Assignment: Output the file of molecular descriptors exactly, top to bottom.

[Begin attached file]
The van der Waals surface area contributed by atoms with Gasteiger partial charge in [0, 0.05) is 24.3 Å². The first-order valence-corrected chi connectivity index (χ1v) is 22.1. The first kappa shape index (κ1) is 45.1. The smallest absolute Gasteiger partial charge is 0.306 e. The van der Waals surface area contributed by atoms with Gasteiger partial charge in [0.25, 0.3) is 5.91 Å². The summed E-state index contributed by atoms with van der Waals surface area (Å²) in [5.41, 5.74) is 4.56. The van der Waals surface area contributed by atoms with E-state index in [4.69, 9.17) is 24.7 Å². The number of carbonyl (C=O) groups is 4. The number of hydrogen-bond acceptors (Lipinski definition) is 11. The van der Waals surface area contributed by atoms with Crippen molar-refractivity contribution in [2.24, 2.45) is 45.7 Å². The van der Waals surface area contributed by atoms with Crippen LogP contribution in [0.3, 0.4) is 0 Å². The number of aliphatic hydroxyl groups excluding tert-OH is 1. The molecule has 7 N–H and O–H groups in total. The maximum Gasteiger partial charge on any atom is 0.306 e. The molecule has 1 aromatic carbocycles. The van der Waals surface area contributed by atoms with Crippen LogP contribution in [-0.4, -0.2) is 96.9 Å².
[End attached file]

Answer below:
The van der Waals surface area contributed by atoms with Gasteiger partial charge in [0, 0.05) is 24.3 Å². The first-order valence-corrected chi connectivity index (χ1v) is 22.1. The first kappa shape index (κ1) is 45.1. The smallest absolute Gasteiger partial charge is 0.306 e. The van der Waals surface area contributed by atoms with Gasteiger partial charge in [0.25, 0.3) is 5.91 Å². The summed E-state index contributed by atoms with van der Waals surface area (Å²) in [5.41, 5.74) is 4.56. The van der Waals surface area contributed by atoms with E-state index in [4.69, 9.17) is 24.7 Å². The number of carbonyl (C=O) groups is 4. The number of hydrogen-bond acceptors (Lipinski definition) is 11. The van der Waals surface area contributed by atoms with Crippen molar-refractivity contribution in [2.24, 2.45) is 45.7 Å². The van der Waals surface area contributed by atoms with Crippen LogP contribution in [0.3, 0.4) is 0 Å². The number of aliphatic hydroxyl groups excluding tert-OH is 1. The molecule has 7 N–H and O–H groups in total. The maximum Gasteiger partial charge on any atom is 0.306 e. The molecule has 1 aromatic carbocycles. The van der Waals surface area contributed by atoms with Crippen LogP contribution in [-0.4, -0.2) is 96.9 Å².